Station Park is one of a number of old fashioned football grounds left in the Scottish League. It has a capacity of 6,777 although this has previously been much higher. The record crowd being 10,780 against Rangers in 1970. The total has been reduced for safety reasons.
The ground allows access to all four sides of the pitch. There is one large terrace behind the goal at the western end of the ground. Called the "mert end" because a cattle market is just over the wall this area is reserved for visiting supporters when occasion and numbers demand separation of fans. A seated grandstand, opened in 1959, is on the north side of the pitch. There is a covered terrace on the south side of the ground and further, uncovered, terracing to the east and in front of the stand and the main catering concession. Catering at the ground includes the local speciality, Forfar bridies and the more usual pie. There are plans to rebuild the main stand in a more modern style with improved facilities.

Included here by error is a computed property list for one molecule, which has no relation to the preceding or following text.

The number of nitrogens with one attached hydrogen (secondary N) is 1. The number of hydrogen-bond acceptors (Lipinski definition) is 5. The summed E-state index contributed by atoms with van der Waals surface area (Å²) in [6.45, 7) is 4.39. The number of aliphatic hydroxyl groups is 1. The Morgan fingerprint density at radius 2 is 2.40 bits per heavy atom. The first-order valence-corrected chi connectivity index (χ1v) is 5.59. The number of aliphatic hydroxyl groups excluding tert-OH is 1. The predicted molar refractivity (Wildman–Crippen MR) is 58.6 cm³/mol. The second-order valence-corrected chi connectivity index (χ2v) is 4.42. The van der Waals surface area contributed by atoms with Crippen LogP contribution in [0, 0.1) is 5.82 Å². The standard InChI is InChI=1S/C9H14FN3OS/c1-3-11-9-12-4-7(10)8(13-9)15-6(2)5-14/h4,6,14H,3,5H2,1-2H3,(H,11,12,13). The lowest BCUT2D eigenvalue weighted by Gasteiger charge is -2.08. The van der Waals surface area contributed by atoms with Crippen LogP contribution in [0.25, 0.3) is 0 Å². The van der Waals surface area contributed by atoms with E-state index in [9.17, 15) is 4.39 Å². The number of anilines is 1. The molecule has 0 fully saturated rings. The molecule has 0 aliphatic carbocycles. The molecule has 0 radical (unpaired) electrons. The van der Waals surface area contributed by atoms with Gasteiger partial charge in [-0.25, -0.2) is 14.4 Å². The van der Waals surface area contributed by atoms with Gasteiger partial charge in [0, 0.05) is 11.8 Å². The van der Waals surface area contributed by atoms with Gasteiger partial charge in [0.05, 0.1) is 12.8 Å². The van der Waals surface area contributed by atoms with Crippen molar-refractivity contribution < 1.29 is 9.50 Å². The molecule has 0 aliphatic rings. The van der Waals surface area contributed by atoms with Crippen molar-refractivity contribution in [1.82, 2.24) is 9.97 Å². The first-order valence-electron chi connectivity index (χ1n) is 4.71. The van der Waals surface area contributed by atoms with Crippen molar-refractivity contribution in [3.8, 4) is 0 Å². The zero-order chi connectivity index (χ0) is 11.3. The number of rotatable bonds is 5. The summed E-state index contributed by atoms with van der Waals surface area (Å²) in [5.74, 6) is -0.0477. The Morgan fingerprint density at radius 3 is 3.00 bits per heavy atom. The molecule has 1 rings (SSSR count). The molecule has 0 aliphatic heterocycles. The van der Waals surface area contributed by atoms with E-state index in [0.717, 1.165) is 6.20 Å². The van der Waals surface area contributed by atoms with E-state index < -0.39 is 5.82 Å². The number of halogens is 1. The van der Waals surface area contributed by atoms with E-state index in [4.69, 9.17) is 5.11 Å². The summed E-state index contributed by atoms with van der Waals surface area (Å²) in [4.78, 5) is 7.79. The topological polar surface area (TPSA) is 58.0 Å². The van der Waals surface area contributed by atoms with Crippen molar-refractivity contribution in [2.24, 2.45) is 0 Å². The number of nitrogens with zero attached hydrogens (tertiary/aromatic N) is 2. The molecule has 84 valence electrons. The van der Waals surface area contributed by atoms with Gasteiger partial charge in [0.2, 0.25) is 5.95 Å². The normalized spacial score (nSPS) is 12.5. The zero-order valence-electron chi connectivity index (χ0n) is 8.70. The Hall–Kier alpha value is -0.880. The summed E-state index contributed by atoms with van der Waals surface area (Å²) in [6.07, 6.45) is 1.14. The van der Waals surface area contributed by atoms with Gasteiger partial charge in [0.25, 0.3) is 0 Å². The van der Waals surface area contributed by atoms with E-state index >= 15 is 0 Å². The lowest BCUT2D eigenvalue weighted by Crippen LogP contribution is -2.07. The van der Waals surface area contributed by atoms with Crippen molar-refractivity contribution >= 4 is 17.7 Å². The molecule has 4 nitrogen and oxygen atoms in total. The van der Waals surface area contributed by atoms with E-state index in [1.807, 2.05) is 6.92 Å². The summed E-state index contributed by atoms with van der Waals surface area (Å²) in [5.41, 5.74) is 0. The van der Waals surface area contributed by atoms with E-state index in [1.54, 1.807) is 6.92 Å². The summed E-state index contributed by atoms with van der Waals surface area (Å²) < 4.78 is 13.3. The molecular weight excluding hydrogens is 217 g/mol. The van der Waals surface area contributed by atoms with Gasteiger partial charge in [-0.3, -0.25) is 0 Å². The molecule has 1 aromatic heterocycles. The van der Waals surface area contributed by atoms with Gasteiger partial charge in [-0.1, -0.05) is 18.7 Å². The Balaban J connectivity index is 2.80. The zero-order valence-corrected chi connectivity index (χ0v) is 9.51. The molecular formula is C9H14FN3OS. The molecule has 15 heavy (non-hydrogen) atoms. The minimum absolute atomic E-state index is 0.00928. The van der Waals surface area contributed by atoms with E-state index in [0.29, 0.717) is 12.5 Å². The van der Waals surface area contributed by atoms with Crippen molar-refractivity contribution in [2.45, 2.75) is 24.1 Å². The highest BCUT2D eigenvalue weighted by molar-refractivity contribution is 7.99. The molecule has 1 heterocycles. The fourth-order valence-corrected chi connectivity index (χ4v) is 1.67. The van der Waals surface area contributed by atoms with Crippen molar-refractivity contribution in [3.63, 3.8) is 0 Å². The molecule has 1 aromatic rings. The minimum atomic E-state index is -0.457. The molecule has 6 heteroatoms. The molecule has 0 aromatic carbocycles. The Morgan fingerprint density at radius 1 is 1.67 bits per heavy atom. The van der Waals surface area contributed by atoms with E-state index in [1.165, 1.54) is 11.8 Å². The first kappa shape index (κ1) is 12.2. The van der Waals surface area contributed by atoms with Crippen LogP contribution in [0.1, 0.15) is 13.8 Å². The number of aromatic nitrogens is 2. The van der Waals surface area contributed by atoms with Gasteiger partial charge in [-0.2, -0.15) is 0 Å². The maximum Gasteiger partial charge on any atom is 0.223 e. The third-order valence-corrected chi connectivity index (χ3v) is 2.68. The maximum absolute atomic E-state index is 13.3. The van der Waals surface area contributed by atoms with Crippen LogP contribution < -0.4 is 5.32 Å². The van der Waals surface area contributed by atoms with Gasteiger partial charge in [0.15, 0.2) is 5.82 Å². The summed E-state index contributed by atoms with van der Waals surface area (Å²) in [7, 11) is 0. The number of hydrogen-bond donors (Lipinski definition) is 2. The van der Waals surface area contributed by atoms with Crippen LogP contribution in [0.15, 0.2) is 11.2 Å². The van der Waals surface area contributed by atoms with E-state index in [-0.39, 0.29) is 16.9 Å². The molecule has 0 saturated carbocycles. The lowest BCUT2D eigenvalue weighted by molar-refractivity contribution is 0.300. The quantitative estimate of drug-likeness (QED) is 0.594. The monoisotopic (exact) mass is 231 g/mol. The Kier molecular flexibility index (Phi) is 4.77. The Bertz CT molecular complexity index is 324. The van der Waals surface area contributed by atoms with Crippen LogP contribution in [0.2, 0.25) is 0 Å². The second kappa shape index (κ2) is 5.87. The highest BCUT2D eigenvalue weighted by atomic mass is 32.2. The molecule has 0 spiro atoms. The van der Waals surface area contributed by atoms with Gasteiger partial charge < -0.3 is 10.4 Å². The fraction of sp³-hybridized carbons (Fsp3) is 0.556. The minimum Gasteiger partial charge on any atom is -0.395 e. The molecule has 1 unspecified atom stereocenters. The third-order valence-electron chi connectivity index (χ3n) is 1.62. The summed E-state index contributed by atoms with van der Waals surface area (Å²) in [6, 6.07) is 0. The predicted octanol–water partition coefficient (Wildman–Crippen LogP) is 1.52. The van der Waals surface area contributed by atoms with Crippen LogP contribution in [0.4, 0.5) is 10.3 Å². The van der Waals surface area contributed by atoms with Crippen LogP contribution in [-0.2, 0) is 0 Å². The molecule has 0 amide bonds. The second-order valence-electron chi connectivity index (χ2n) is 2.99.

The ground, as the name suggests, was once close to the town's railway station, situated on the Caledonian Railway's main line from Aberdeen to Glasgow and London, but this station was closed in 1968 as part of the Beeching cuts. Station Park is now one of the furthest Scottish League grounds from a railway station (Peterhead's Balmoor ground is further). The nearest train stations to Forfar are Dundee and Arbroath, both of which are approximately 14 miles away. As a result Station Park is best reached by road.